In 2009, to celebrate their 111th year of making recordings, DG issued 111 years of Deutsche Grammophon in two collector’s boxes of 55 and 56 CDs containing landmark recordings from the earliest days to the (then) present. Issued as limited editions, they are still to be had… at a price! Since then they have produced more “111” collections: sets featuring the violin and the piano, as well as 11 Great Videos (a 13DVD set) – all a boon to the enquiring minds of countless collectors. The latest, 111 - The Conductors (DG 4797477, 40 CDs) offers outstanding performances from 40 maestros recorded by DG who were part of the classical music scene since the 1930s. There is absolutely no padding in this collection; each performance was critically praised in the initial release, very often becoming the recommended performance in its repertoire. Here are some: Daphnis and Chloe, etc. (Abbado); Saint-Saëns Third Symphony, etc. (Barenboim); Mahler First and Second Symphonies (Bernstein); Bruckner Eighth Symphony (Böhm); Stravinsky Symphony of Psalms, Schoenberg (Boulez); Mendelssohn Fourth, etc. (Fritz Busch, 1950); Prokofiev Third Symphony, etc. (Chailly); Messiaen Turangalîla-Symphony (Y. and J. Loriod; Chung); Brahms Fourth Symphony, Kodály (de Sabata); music of Revueltas, Ginastera, etc. (Gustavo Dudamel); Johann Strauss works (Fricsay); Brahms First, Schubert Eighth (Furtwängler,1952); Beethoven Fourth and Sixth (Gardiner), Bruckner Ninth (Giulini); Mozart Violin Concertos Three, Four and Five (Gidon Kremer, Harnoncourt), Sibelius tone poems (Neeme Järvi); Mozart “Jupiter,” Schubert “Unfinished” (Jochum); Beethoven Ninth, etc. (Karajan 1962); Beethoven Symphonies Five and Seven (Carlos Kleiber); Dvořák Symphonies Eight and Nine (Kubelik).
Know that this is not a list of the best of the best, selected from the 40 CDs, but the exact contents of the first 21 discs, conductors A to K! These honoured performances with the finest orchestras, Berlin, Vienna, Boston, Leningrad, London and others, all in the best sound, are beyond any serious criticism. The other 19 include Lehmann, Leitner, Levine, Maazel, Markevitch, Mravinsky, Andris Nelsons, Ozawa, Nézet-Séguin, Rattle, Steinberg, Previn, Sinopoli, Thielemann, Minkowski, Schuricht … and the list goes on. An irresistible collection all around. See the complete track listing at deutschegrammophon.com/en/cat/4797477.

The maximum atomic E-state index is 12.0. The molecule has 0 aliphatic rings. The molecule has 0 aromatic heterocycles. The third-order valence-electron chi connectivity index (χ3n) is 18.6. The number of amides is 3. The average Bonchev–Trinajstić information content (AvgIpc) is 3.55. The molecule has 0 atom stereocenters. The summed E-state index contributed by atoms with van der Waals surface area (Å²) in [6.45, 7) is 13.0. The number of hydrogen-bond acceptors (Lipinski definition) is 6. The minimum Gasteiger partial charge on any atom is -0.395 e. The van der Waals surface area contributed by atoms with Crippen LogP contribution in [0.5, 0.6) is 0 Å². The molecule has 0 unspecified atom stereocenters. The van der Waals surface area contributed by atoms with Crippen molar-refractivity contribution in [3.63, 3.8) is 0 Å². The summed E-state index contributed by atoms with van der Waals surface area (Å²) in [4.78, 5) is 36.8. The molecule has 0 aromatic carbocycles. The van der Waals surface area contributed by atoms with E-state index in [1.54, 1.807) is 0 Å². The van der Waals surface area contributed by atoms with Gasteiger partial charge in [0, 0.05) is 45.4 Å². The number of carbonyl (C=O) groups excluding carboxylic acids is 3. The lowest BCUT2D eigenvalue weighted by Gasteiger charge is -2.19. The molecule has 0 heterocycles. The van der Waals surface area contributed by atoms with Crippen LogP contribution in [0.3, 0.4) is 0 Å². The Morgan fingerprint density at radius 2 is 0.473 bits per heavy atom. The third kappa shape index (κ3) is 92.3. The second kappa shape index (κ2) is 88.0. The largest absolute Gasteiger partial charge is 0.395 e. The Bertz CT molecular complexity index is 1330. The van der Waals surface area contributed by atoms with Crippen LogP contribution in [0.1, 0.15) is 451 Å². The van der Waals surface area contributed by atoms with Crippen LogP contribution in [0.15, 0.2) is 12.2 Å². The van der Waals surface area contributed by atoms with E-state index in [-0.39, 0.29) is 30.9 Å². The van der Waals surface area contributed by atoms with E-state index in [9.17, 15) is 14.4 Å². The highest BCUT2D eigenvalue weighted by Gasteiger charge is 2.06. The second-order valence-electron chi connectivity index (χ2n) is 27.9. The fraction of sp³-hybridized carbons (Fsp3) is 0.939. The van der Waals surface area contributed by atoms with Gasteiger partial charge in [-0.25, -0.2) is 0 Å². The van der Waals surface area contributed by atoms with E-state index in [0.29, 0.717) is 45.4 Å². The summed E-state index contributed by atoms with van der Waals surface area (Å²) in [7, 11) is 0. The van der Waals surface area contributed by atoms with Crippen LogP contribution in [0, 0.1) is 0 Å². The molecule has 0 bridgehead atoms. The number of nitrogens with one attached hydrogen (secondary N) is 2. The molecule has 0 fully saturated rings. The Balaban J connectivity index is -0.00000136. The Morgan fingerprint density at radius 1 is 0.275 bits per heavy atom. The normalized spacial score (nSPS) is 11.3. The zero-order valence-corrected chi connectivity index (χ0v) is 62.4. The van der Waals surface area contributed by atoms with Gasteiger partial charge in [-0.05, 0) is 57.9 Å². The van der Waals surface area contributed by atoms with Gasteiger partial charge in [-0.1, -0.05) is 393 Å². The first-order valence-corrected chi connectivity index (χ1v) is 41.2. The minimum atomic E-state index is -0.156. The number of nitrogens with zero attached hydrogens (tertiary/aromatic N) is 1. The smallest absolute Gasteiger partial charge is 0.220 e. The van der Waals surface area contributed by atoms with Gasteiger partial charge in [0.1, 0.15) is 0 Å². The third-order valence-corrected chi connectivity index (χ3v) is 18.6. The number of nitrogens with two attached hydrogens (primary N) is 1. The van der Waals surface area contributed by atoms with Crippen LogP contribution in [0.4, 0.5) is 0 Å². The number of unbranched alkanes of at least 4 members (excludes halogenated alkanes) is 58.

Deutsche Grammophon also offers special editions of selected conductors’ recordings, including Karl Böhm’s acclaimed interpretations in Karl Böhm: Great Recordings 1953-1972 (4797021, 17 CDs). Böhm was of the old school of conductors, in the best sense of that appellation. He conducted with a firm beat and, as far as I’ve seen or heard, was not inclined to romanticize. Included is a cross section of powerful performances, mostly with the Berlin Philharmonic with whom he had a close working relationship over the years: Beethoven, Symphonies 3, 5, 7 and the Missa Solemnis; Brahms Symphonies 1 and 2; Haydn The Seasons; lots of Mozart; Mahler Kindertotenlieder and four Rückert Lieder (Fischer-Dieskau); and lots of Richard Strauss. Just as one would expect. Also of interest is a 40-minute rehearsal followed by the complete performance of Schubert’s Ninth Symphony (Berlin, 1963).
As an aside, consider Böhm’s business-like tempi in Wagner’s Ring as heard in the 1966/67 live recordings from Bayreuth issued a few years ago, re-mastered on Decca (4782367, 14 CDs). It has been argued that Böhm’s faster-than-usual, objective tempi are a downside, but listening with a different attitude can lead to a different appreciation. Incidentally, Birgit Nilsson fans may know that of all her recordings including the Solti, she considered this to be her finest Brunnhilde.